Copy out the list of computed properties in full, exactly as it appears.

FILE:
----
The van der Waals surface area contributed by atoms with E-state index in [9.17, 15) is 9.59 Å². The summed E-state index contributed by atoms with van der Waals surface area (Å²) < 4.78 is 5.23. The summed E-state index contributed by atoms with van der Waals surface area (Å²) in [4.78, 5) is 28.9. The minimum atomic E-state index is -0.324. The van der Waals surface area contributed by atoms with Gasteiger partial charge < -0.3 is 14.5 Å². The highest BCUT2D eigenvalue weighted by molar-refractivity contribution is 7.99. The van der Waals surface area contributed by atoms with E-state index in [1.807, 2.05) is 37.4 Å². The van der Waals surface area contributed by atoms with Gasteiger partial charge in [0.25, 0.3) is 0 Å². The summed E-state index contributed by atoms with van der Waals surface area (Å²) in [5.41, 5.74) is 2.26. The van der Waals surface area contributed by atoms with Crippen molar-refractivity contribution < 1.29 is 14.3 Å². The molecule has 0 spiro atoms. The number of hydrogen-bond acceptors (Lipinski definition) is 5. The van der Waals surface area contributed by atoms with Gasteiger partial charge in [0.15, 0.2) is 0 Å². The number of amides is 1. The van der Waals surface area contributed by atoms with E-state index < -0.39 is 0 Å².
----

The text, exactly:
The van der Waals surface area contributed by atoms with E-state index in [9.17, 15) is 9.59 Å². The summed E-state index contributed by atoms with van der Waals surface area (Å²) < 4.78 is 5.23. The summed E-state index contributed by atoms with van der Waals surface area (Å²) in [4.78, 5) is 28.9. The minimum atomic E-state index is -0.324. The van der Waals surface area contributed by atoms with Gasteiger partial charge < -0.3 is 14.5 Å². The highest BCUT2D eigenvalue weighted by molar-refractivity contribution is 7.99. The van der Waals surface area contributed by atoms with E-state index in [1.807, 2.05) is 37.4 Å². The van der Waals surface area contributed by atoms with Gasteiger partial charge in [0.25, 0.3) is 0 Å². The summed E-state index contributed by atoms with van der Waals surface area (Å²) in [5.41, 5.74) is 2.26. The van der Waals surface area contributed by atoms with Crippen molar-refractivity contribution < 1.29 is 14.3 Å². The molecule has 0 spiro atoms. The number of hydrogen-bond acceptors (Lipinski definition) is 5. The van der Waals surface area contributed by atoms with Gasteiger partial charge in [0.15, 0.2) is 0 Å². The number of amides is 1. The van der Waals surface area contributed by atoms with E-state index < -0.39 is 0 Å².